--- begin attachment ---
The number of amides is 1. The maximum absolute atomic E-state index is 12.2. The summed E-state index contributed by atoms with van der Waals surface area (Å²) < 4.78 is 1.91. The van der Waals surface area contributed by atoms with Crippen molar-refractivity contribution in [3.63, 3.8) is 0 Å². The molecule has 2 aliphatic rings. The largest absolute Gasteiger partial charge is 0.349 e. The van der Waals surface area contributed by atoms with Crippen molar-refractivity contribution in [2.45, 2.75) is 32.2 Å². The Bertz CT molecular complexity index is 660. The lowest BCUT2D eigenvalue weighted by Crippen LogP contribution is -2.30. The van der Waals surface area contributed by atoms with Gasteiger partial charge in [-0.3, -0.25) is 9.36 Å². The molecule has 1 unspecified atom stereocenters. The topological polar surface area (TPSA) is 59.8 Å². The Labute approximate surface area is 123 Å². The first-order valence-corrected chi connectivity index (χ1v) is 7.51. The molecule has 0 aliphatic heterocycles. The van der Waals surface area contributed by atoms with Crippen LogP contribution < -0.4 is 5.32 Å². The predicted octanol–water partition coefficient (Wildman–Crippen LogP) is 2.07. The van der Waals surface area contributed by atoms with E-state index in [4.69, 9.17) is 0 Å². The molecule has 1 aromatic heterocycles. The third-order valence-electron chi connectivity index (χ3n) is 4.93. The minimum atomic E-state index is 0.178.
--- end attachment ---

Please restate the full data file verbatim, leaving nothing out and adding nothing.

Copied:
The number of amides is 1. The maximum absolute atomic E-state index is 12.2. The summed E-state index contributed by atoms with van der Waals surface area (Å²) < 4.78 is 1.91. The van der Waals surface area contributed by atoms with Crippen molar-refractivity contribution in [3.63, 3.8) is 0 Å². The molecule has 2 aliphatic rings. The largest absolute Gasteiger partial charge is 0.349 e. The van der Waals surface area contributed by atoms with Crippen molar-refractivity contribution in [2.45, 2.75) is 32.2 Å². The Bertz CT molecular complexity index is 660. The lowest BCUT2D eigenvalue weighted by Crippen LogP contribution is -2.30. The van der Waals surface area contributed by atoms with Gasteiger partial charge in [-0.3, -0.25) is 9.36 Å². The molecule has 1 unspecified atom stereocenters. The topological polar surface area (TPSA) is 59.8 Å². The Labute approximate surface area is 123 Å². The first-order valence-corrected chi connectivity index (χ1v) is 7.51. The molecule has 0 aliphatic heterocycles. The van der Waals surface area contributed by atoms with Crippen LogP contribution < -0.4 is 5.32 Å². The predicted octanol–water partition coefficient (Wildman–Crippen LogP) is 2.07. The van der Waals surface area contributed by atoms with E-state index in [4.69, 9.17) is 0 Å². The molecule has 1 aromatic heterocycles. The third-order valence-electron chi connectivity index (χ3n) is 4.93. The minimum atomic E-state index is 0.178.